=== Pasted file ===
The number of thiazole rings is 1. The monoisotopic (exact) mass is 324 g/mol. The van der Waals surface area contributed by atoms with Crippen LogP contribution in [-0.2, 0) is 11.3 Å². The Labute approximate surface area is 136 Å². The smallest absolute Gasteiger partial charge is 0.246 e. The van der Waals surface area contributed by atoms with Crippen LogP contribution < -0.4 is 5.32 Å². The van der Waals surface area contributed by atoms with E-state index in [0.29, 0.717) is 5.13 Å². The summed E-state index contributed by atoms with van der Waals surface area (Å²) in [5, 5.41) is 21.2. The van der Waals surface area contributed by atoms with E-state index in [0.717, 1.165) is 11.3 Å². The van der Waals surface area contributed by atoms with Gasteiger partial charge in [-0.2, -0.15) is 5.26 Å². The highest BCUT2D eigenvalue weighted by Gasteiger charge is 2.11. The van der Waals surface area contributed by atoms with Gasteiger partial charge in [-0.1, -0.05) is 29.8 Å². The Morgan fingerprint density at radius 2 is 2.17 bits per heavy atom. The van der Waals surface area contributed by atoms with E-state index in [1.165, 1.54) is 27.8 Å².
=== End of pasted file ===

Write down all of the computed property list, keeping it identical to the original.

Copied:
The number of thiazole rings is 1. The monoisotopic (exact) mass is 324 g/mol. The van der Waals surface area contributed by atoms with Crippen LogP contribution in [-0.2, 0) is 11.3 Å². The Labute approximate surface area is 136 Å². The smallest absolute Gasteiger partial charge is 0.246 e. The van der Waals surface area contributed by atoms with Crippen LogP contribution < -0.4 is 5.32 Å². The van der Waals surface area contributed by atoms with E-state index in [0.29, 0.717) is 5.13 Å². The summed E-state index contributed by atoms with van der Waals surface area (Å²) in [5, 5.41) is 21.2. The van der Waals surface area contributed by atoms with E-state index in [0.717, 1.165) is 11.3 Å². The van der Waals surface area contributed by atoms with Gasteiger partial charge in [-0.2, -0.15) is 5.26 Å². The highest BCUT2D eigenvalue weighted by Gasteiger charge is 2.11. The van der Waals surface area contributed by atoms with Gasteiger partial charge in [-0.1, -0.05) is 29.8 Å². The Morgan fingerprint density at radius 2 is 2.17 bits per heavy atom. The van der Waals surface area contributed by atoms with E-state index in [1.165, 1.54) is 27.8 Å².